Plaintiff purchased a boat from defendant. The boat has a fiberglass hull covered by an outer layer of a substance referred to as "Gel-Coat." Several months following the purchase of the boat plaintiff discovered that the "Gel-Coat" covering of the hull was "cracking and blistering." Plaintiff returned the boat to defendant seeking repair of the problem. Defendant made repairs and returned the boat to plaintiff.
Three months later plaintiff discovered a further problem with blistering of the "Gel-Coat" finish. Plaintiff contacted defendant regarding this problem but defendant declined to make any further repairs.
Following defendant's refusal to make further repairs plaintiff filed this action stating several theories for recovery, only two of which were submitted to the jury. The jury was instructed as to plaintiff's claims on a theory of implied warranty of merchantability and on a theory of fraud. Although the jury was not given any instructions requiring a special verdict, there was no objection to the form of the verdict which clearly shows that the verdict in favor of plaintiff was predicated upon plaintiff's fraud claim, as the jury found "that the boat was misrepresented at the time of sale as a new boat, rather than a demo . . ." Defendant appeals. Held:
Defendant raises 12 enumerations of error. However, we only need to address the denial of defendant's motion for directed verdict (at the close of plaintiff's evidence) as to plaintiff's fraud claim.
Even if we presume that plaintiff has presented evidence authorizing a jury to conclude as plaintiff has alleged, that the boat was not new but had been run in the water by defendant in boat shows and that plaintiff justifiably relied upon the representation of the defendant that the boat was new, there is no evidence of any damage resulting therefrom. " 'Fraud without damage, or damage without fraud, gives no cause of action, but when these two concur an action lies.' Green v. Bryant, 2 Ga. 66
, followed in Brooke v. Cole, 108 Ga. 251
, 252 (33 SE 849
); [OCGA 51-6-1
]. See also Foster v. Sikes, 202 Ga. 122 (42 SE2d 441)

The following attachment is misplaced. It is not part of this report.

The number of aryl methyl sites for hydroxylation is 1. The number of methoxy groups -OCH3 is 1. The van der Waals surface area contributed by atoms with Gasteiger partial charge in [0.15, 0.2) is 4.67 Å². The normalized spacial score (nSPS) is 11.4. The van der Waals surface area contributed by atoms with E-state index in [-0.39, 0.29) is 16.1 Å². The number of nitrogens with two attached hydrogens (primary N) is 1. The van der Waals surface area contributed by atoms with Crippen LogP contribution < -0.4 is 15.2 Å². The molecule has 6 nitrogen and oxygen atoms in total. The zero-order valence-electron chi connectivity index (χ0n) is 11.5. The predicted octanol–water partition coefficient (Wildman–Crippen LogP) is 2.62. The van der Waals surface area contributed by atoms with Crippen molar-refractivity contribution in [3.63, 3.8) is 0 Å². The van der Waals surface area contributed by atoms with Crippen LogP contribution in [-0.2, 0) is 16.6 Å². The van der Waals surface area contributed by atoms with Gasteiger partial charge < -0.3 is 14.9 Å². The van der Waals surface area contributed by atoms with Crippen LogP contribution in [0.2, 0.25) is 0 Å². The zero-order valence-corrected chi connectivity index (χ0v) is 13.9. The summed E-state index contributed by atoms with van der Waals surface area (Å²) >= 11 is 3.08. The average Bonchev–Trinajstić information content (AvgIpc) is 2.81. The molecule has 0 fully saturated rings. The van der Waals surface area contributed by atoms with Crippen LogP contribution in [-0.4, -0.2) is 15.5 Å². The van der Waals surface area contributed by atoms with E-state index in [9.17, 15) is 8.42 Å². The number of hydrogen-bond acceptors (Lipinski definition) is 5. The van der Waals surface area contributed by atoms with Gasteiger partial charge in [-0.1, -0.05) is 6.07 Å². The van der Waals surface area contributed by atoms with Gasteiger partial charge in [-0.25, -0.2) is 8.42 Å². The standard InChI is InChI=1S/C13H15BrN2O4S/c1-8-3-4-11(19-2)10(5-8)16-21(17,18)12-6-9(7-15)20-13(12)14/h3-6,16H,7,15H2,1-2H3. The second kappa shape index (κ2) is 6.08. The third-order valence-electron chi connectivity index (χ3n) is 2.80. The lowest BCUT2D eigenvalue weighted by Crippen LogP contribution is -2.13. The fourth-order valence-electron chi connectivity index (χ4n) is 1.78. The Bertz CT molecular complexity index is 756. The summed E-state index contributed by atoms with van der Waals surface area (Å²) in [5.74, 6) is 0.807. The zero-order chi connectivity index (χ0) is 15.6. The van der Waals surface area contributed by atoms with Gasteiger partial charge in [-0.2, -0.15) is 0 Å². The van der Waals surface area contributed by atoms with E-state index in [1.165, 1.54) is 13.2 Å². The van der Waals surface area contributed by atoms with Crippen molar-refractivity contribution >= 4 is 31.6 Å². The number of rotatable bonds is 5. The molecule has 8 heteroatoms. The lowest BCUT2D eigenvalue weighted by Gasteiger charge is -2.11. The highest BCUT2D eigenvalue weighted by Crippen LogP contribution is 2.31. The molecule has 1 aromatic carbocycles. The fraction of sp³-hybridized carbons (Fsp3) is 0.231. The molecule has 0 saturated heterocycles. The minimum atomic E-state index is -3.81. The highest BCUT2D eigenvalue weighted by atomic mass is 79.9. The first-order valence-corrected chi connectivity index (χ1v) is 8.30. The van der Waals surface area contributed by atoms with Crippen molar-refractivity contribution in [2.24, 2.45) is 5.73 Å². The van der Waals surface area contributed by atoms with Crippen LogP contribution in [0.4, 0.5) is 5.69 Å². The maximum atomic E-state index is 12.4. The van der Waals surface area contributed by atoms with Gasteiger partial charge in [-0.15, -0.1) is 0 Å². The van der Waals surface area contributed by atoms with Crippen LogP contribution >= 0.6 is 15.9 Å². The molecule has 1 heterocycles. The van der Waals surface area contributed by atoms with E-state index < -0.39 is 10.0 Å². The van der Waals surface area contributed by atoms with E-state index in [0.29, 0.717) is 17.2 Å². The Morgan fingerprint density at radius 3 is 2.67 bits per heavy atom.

." Motors Ins. Corp. v. Morgan, 117 Ga. App. 654
, 657 (3) (161 SE2d 382
). See also Newkirk v. United Fed. Savings &c. Assn., 165 Ga. App. 311
, 312 (299 SE2d 183
); Bigby v. Powell, 25 Ga. 244 (1)
, and Freeman v. McDaniel, 23 Ga. 354
In the case sub judice, the applicable measure of damages on plaintiff's fraud claim is the difference between the value of the boat at the time of its purchase and the value which the boat would have had if it had been as represented (i.e., new, rather than having been used as a demonstrator at a boat show). See Millirons v. Dillon, 100 Ga. 656 (2) (28 SE 385)
; Rustin Oldsmobile v. Kendricks, 123 Ga. App. 679 (182 SE2d 178)
Plaintiff has presented evidence of the actual purchase price of the boat. Opinion testimony was presented as to the actual value of the boat at the time of the purchase. However, this opinion testimony (as to actual value at time of purchase) was predicated upon the problems with the "Gel-Coat" finish on the hull and there was no testimony associating a reduced actual value at the time of plaintiff's purchase of the boat with plaintiff's reliance upon defendant's representation that the boat was new. In other words, there was no evidence of a causal connection between the fraudulent misrepresentation (that the boat was new) and the damages shown by plaintiff's evidence. See in this regard Gem City Motors v. Minton, 109 Ga. App. 842
(1c) (137 SE2d 522
), and Rainwater Constr. Co. v. O'Connor, 129 Ga. App. 334
, 336 (2) (199 SE2d 605
"Where a party sues for damages he has the burden of showing the amount of the loss in a manner in which the jury or the trial judge in a non-jury case can calculate the amount of the loss with a reasonable degree of certainty. Hayes v. Flaum, 138 Ga. App. 787 (227 SE2d 512)
; Studebaker Corp. v. Nail, 82 Ga. App. 779
, 785 (62 SE2d 198
). The question of damages cannot be left to speculation, conjecture and guesswork. Development Corp. of Ga. v. Berndt, 131 Ga. App. 277
, 278 (205 SE2d 868
)." Smith v. Barfield, 157 Ga. App. 231
, 233 (276 SE2d 899
). There being no evidence from which the jury could determine the amount for which they should find, a verdict for any amount was not authorized on plaintiff's fraud claim. Baldwin v. Webb, 121 Ga. 416 (2) (49 SE 265)
. The trial court erred in denying defendant's motion for directed verdict as to the fraud claim.
Albert B. Wallace, for appellant.